In Italy, that wasn’t an option and, to the best of my understanding, still isn’t: limited, automatic-only licenses do exist, but they are only issued as part of a medical exemption, whether mandated (like a classmate of my mother, who had polio as a kid and was the first person I met driving a car without a stick shift!) or requested. I could have indeed requested an exemption for my diabetes, but that also meant requiring a medical review every few years, which limits not just which cars you can use, but also how long your license is valid for.

Back then, the advise from everyone around me was to get on with the program, and learn to drive shift, with the reasoning provided being that automatic cars are flimsy, more expensive, a smaller pool to choose from. In this regard, USA and Europe feel like completely different planets! But fast forward some twenty years, and the advent of hybrid and electric cars had let the world solve this conundrum for me (to borrow a saying from Adam Savage once again). By their own nature, those cars have no option to drive “stick” in their own place, which means a limited automatic license can now drive a much larger pool of cars, and said pool is actually expanding year over year. Plus, at least two of the friends who back then dissuaded me from pursuing a limited automatic license, started driving automatic cars, and told me they would never go back to stick — though to be honest, part of that is also due to improvements in the technology to begin with.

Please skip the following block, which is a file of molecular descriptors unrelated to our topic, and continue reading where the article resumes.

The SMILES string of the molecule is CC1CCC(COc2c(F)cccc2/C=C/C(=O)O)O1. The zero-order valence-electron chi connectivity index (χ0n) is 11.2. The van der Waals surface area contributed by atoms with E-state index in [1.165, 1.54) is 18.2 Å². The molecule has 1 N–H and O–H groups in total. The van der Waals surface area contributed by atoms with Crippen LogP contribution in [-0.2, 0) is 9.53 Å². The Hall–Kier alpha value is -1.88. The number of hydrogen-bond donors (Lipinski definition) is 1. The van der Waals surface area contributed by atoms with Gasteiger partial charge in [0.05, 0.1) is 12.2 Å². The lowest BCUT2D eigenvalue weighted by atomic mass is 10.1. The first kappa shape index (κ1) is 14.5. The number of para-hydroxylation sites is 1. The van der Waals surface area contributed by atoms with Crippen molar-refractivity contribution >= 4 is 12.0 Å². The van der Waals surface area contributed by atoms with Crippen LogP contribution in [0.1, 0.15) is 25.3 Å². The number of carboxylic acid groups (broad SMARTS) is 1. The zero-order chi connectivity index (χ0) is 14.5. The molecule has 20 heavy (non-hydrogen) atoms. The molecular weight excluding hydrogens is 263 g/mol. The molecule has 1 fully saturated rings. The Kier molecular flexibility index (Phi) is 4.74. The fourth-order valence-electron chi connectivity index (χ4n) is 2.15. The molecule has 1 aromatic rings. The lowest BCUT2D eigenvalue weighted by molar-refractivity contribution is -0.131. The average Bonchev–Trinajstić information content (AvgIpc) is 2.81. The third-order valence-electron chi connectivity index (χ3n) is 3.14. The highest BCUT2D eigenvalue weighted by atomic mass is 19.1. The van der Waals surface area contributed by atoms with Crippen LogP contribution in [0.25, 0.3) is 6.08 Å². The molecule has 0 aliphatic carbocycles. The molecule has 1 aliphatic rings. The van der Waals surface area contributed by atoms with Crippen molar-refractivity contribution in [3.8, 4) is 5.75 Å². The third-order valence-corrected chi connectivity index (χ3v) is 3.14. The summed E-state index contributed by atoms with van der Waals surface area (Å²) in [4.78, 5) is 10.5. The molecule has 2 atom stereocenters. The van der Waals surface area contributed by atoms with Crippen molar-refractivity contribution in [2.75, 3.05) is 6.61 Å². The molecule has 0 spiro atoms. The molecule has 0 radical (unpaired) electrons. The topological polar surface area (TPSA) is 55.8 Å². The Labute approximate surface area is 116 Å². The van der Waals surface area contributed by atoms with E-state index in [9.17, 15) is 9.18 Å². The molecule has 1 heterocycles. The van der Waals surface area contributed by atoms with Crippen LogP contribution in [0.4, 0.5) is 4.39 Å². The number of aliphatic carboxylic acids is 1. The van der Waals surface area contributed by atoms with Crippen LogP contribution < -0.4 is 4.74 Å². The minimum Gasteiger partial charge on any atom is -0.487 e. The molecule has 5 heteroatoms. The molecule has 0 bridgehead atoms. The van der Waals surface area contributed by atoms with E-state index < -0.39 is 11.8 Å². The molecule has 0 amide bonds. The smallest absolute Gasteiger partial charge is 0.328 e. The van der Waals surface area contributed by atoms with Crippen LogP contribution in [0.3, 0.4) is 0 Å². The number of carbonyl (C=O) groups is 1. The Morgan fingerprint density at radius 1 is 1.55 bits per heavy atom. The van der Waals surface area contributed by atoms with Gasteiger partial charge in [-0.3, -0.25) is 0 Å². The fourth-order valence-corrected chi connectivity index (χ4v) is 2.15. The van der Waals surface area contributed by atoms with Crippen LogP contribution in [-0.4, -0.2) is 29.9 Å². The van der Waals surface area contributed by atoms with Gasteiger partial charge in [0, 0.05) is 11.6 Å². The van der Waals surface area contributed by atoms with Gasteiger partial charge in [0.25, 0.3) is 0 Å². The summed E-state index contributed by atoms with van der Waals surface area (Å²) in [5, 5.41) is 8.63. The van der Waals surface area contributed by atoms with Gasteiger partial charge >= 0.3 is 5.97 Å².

So I pretty much gave up, and lived for a number of years, in Italy, with no driving license, in a part of town with no public transport available, and with no cycle lane — so even once I learnt to ride a bike, I really didn’t feel like going around in a bike very often. The closest to owning a vehicle I have been there, was getting a moped certificate (which I should have eventually traded in for an category AM license, but I never bothered), simply because it required no practical test — and it felt like cheating because the theory test tends to be a cakewalk for me. My original plan related to getting this was to get something like a Piaggio MP3 (can you get more of a millennial name?) which can be driven with the same category license as usual two wheel mopeds, but does not rely on my (terrible) balance, but thanks to the marketing push from Renault that happened around the same time, I came very close to buying a Twizy instead.

And I probably would have, had it come with actual windows, rather than relying on aftermarket plastic sheets at best. But then, I moved to Dublin. Given my use cases back then, the Twizy would have been a great option on paper: I basically needed something that would be able to pack a computer or two (in the hold or on the backseat), to get them from my mother’s house in the middle of nowhere (where I used to maintain the hardware for my customers) to my customers downtown, or to the train station to get to the customers further away.